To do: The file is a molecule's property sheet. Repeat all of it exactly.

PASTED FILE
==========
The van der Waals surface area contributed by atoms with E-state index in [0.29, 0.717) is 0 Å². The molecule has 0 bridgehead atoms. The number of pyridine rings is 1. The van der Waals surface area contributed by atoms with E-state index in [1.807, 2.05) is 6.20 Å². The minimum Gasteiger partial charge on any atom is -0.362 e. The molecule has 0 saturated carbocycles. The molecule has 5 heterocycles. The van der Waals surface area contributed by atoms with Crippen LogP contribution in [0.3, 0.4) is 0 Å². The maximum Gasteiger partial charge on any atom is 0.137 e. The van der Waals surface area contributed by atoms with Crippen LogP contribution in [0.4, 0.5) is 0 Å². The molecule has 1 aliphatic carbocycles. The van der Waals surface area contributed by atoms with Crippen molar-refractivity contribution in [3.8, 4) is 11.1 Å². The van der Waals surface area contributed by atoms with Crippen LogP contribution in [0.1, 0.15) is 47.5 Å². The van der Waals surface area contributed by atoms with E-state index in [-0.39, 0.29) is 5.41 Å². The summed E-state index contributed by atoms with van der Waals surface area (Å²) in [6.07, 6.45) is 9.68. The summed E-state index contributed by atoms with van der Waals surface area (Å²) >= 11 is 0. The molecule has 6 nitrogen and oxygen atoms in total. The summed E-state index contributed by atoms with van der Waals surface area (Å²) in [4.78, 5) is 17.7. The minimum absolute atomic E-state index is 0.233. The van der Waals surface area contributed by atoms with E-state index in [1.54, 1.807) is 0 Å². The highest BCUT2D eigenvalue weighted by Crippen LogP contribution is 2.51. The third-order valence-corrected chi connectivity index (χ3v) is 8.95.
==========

The van der Waals surface area contributed by atoms with E-state index in [0.29, 0.717) is 0 Å². The molecule has 0 bridgehead atoms. The number of pyridine rings is 1. The van der Waals surface area contributed by atoms with E-state index in [1.807, 2.05) is 6.20 Å². The minimum Gasteiger partial charge on any atom is -0.362 e. The molecule has 0 saturated carbocycles. The molecule has 5 heterocycles. The van der Waals surface area contributed by atoms with Crippen LogP contribution in [0.3, 0.4) is 0 Å². The maximum Gasteiger partial charge on any atom is 0.137 e. The van der Waals surface area contributed by atoms with Crippen LogP contribution in [0.4, 0.5) is 0 Å². The molecule has 1 aliphatic carbocycles. The van der Waals surface area contributed by atoms with Crippen molar-refractivity contribution in [3.8, 4) is 11.1 Å². The van der Waals surface area contributed by atoms with Crippen LogP contribution in [0.1, 0.15) is 47.5 Å². The van der Waals surface area contributed by atoms with E-state index in [-0.39, 0.29) is 5.41 Å². The summed E-state index contributed by atoms with van der Waals surface area (Å²) in [6.07, 6.45) is 9.68. The summed E-state index contributed by atoms with van der Waals surface area (Å²) >= 11 is 0. The molecule has 6 nitrogen and oxygen atoms in total. The summed E-state index contributed by atoms with van der Waals surface area (Å²) in [4.78, 5) is 17.7. The minimum absolute atomic E-state index is 0.233. The van der Waals surface area contributed by atoms with E-state index in [1.54, 1.807) is 0 Å². The highest BCUT2D eigenvalue weighted by Crippen LogP contribution is 2.51. The third-order valence-corrected chi connectivity index (χ3v) is 8.95.